Problem was, Deschya wasn't a place I'd drop even a hardened bounty hunter without warning. It was a free port, with all the lawlessness that implied. I could sell my cargo there, and get a good price, because the little planet wasn't mineral rich. Had heaps of useful minerals for farming, and most of the people there were farmers. But there wasn't much of the metals needed for heavy infrastructure, and that meant the men who controlled the few mines and the few ports were the men who controlled the planet. Not all of them were particularly pleasant to deal with. Broch, the lord of the area around Deschya, was one of the few who could be trusted to keep his side of a bargain, and he and I had a long-standing arrangement: if I was carrying a cargo of metal, or metallic ores, my crew and I were safe, and landing fees were waived. Given the landing fees were exorbitant at best, I tended to only come to Deschya when I was laden down with enough metal to keep Broch happy for another couple of planetary years.

So, I could treat Kerr Avon as a passenger, in which case he wasn't protected the minute we hit ground, or I could name Kier Chevron as part of my crew on the manifest I'd be handing to the dockhands. As a passenger, he might survive long enough for his friends to find him, although I doubted it. NovyLen II was short on Fed credit, as well as metal. He'd be well worth the selling, and even a comparatively civilised lord like Broch would be making arrangements to sell that highly valuable head to the Feds – body optional.


It wound up taking us four days to reach NovyLen II, and by the time we got there, I was just as pleased to see the back of him as he was to see the back of me. It was Della's fault. She decided to crash in a major way about halfway through the repairs to the console, and took most of the systems with her. I couldn't bloody well fix most of it, and I didn't want to give away my ace in the hole by asking my erstwhile passenger to chip in. So I had to cobble together a few dozen bits and pieces of bypass circuitry, and get the whole ship limping along. Frustrating, to say the least. Doing it with himself sneering at my efforts (all the while trying not to, because it'd give the game away – it's about the only bit of enjoyment I got out of the whole fiasco) was just the icing on a very distasteful cake.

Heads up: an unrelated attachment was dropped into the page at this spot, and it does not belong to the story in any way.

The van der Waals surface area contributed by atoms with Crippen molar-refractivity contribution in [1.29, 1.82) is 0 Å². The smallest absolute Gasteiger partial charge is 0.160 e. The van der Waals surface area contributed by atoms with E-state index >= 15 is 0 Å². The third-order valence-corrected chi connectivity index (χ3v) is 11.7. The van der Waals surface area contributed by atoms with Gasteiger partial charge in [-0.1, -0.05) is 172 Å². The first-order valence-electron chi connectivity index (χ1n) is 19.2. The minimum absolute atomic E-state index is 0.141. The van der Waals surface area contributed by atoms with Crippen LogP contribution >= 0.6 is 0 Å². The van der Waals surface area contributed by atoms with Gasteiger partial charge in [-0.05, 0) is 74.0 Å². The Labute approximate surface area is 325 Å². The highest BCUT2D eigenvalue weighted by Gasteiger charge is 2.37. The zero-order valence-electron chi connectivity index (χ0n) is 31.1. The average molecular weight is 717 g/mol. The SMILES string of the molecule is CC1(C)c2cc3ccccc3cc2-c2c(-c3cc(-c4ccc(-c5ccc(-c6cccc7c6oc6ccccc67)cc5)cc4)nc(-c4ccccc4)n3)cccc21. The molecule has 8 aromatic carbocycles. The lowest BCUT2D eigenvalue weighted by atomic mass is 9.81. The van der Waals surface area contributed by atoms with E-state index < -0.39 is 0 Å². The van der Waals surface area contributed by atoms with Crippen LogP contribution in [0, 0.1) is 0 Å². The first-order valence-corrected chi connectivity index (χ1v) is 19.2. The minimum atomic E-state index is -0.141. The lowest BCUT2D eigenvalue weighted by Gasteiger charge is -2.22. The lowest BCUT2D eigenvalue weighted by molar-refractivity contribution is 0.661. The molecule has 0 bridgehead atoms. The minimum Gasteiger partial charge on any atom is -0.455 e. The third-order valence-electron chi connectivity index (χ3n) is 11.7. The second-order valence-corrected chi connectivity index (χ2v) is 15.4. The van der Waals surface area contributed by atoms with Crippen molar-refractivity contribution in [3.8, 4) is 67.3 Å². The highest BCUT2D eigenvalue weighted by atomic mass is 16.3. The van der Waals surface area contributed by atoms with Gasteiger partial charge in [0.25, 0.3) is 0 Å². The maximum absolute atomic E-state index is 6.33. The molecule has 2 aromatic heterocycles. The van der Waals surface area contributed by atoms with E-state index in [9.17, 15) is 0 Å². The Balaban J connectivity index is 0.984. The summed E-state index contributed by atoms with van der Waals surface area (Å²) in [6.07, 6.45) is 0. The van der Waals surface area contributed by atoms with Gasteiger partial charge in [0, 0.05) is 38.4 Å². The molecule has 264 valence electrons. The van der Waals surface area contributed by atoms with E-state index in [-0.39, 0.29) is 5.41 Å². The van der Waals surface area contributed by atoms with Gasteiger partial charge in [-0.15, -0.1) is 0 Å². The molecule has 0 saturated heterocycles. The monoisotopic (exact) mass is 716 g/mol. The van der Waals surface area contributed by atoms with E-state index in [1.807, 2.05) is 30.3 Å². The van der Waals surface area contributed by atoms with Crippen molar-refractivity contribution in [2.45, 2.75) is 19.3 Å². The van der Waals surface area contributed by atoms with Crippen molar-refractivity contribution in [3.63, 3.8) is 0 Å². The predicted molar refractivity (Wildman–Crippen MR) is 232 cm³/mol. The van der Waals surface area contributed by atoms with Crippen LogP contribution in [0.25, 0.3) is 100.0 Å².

Avon peered at the blurry image visible through VanDerDecken's external scanner. The spaceport was small, but serviceable. According to Dina, it was a free port, which meant there shouldn't be the level of surveilance required by the Federation. According to what he'd been able to pull out of that wretched machine's databanks before it crashed, NovyLen II was a non-Federation world; or at least, it wasn't on the list of Federation planets in the sector. He might stand a chance, if he could just get access to enough of the planetary systems. A few hours work should be enough to forge himself an ID, and create the necessary background for it.